How your grades effect your income

This is a discussion on How your grades effect your income within the A Brief History of Cprogramming.com forums, part of the Community Boards category; Originally Posted by LuckY It seems evident my original point has been missed by most. I'm not at all asking ...

  1. #16
    5|-|1+|-|34|) ober's Avatar
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    Quote Originally Posted by LuckY
    It seems evident my original point has been missed by most. I'm not at all asking about getting hired for a job. I'm completely confident that with my knowledge and experience I won't have any trouble being hired for another job (should I elect to leave my current place of employment). What I'm really curious about is how much your grades may affect your pay. Were any of you employed right out of college? What were your grades? How much did they start paying you? Did you have any previous experience? I'm not necessarily looking for explicit answers to these questions, but just the general idea. Thanks.
    I know you didn't ask for explicit answers, but I'll do that anyways.

    I was employed shortly after leaving college (the market sucked, so it took me a couple months to get something in my field). My grades in college were decent, nothing great. My overall was a 3.0 and my major was a little higher than that. And my pay had nothing to do with my grades. I held an internship (read co-op) with the same company all through college. When I got my current job, I was started at the normal starting salary for an incoming engineer. There was no negotiation.

    I recently had my 1 year review, where I was given a promotion along with a bump in pay equal to the new position. Again, nothing to do with my schooling, simply based on my performance and my degree.

    And as far as what I'm being paid, let's just say it's a little above average for what I do for the community I work in (especially for my age, 24).

  2. #17
    chococoder
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    None of my employers have ever seen any of the grades I got anywhere.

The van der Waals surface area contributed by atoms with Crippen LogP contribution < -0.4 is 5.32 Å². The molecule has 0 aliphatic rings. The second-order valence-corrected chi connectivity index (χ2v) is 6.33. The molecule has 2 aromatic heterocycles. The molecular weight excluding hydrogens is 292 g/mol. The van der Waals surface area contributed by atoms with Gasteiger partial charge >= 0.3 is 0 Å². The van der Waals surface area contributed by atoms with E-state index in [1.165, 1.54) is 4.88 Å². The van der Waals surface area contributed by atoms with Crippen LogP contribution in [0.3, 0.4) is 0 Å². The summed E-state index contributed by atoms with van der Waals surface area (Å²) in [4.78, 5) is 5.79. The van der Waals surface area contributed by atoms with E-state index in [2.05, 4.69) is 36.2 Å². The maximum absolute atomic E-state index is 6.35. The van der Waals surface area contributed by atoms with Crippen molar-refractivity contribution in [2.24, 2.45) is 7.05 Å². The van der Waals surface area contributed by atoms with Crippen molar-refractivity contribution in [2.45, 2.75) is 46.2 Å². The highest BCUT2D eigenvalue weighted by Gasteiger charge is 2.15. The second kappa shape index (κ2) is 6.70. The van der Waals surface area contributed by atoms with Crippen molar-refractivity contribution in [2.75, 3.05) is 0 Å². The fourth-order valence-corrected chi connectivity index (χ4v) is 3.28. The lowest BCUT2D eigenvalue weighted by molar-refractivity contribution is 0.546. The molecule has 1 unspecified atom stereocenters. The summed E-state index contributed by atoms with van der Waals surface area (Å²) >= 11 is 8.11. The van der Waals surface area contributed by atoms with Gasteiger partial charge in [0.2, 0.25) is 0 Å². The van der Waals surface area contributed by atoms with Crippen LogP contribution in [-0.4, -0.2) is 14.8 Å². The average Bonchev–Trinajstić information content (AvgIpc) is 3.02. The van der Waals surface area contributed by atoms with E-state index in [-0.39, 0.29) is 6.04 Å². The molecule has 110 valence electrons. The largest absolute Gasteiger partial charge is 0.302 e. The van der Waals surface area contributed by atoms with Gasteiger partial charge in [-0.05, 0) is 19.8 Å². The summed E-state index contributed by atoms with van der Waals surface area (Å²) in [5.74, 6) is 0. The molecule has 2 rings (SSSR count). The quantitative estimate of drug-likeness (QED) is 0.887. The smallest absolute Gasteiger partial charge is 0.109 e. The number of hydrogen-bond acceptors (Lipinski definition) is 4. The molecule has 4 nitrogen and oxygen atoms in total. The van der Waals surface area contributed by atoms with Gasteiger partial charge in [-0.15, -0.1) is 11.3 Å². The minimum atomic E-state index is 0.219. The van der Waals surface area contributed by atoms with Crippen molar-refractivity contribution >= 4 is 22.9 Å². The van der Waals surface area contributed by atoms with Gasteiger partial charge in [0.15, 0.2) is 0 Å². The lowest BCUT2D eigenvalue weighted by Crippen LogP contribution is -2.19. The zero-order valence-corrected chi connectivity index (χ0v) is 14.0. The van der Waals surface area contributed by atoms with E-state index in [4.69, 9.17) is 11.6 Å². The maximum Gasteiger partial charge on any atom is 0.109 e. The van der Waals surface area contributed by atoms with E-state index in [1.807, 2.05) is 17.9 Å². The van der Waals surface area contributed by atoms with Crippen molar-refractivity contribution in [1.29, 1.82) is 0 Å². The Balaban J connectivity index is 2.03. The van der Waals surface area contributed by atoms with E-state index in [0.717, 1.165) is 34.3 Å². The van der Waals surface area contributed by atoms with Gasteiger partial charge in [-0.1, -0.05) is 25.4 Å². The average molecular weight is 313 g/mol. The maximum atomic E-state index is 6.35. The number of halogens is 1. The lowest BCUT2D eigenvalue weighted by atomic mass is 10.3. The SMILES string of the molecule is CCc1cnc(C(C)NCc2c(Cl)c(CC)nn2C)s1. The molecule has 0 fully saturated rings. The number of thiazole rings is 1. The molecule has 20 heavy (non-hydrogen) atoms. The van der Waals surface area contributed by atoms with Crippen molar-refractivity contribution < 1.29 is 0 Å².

Those grades are none of their business (even if they're pretty decent most of them) and irrelevant anyway.
    Exam grades are momentary values, at least for most students at most times.
    I've failed an exam because I had a splitting headache that day, I've flunked another because my mother was in emergency surgery which occupies the brain I can tell you.
    Many students also cram and cram for exams. That knowledge may pass them the exam (even with good grades) but it's gone a few days later.

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    Quote Originally Posted by jwenting
    None of my employers have ever seen any of the grades I got anywhere.
    Those grades are none of their business (even if they're pretty decent most of them) and irrelevant anyway.
    Exam grades are momentary values, at least for most students at most times.
    I've failed an exam because I had a splitting headache that day, I've flunked another because my mother was in emergency surgery which occupies the brain I can tell you.
    Many students also cram and cram for exams. That knowledge may pass them the exam (even with good grades) but it's gone a few days later.
    I have a teacher who says that the knowledge you got for the test goes away with it on the end of the exam. Men, no one will ask you how much you got on a dumb math test you got on your 1 year. They will know if you call make that solaris system work in parallel with a mac network whose the master is a AMD. So maths counts nothing, 99% of the crap you learn in College counts nothing. Like Bill Gates, famous for miss classes to play poker...

  4. #19
    Registered User jlou's Avatar
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    Of course employers don't care about grades on specific exams. They often do care about overall GPA, though. If you have a 4.0, then chances are you are either very smart or a hard worker (or both). If you have a 2.7, you are either not as smart or somewhat lazy (generally speaking). You will generally get more and better offers with better grades, and it is foolish to assume that you can get poor grades and not have it affect your employment. Of course, it is also foolish to assume that poor grades automatically means you won't get a good or well paying job.

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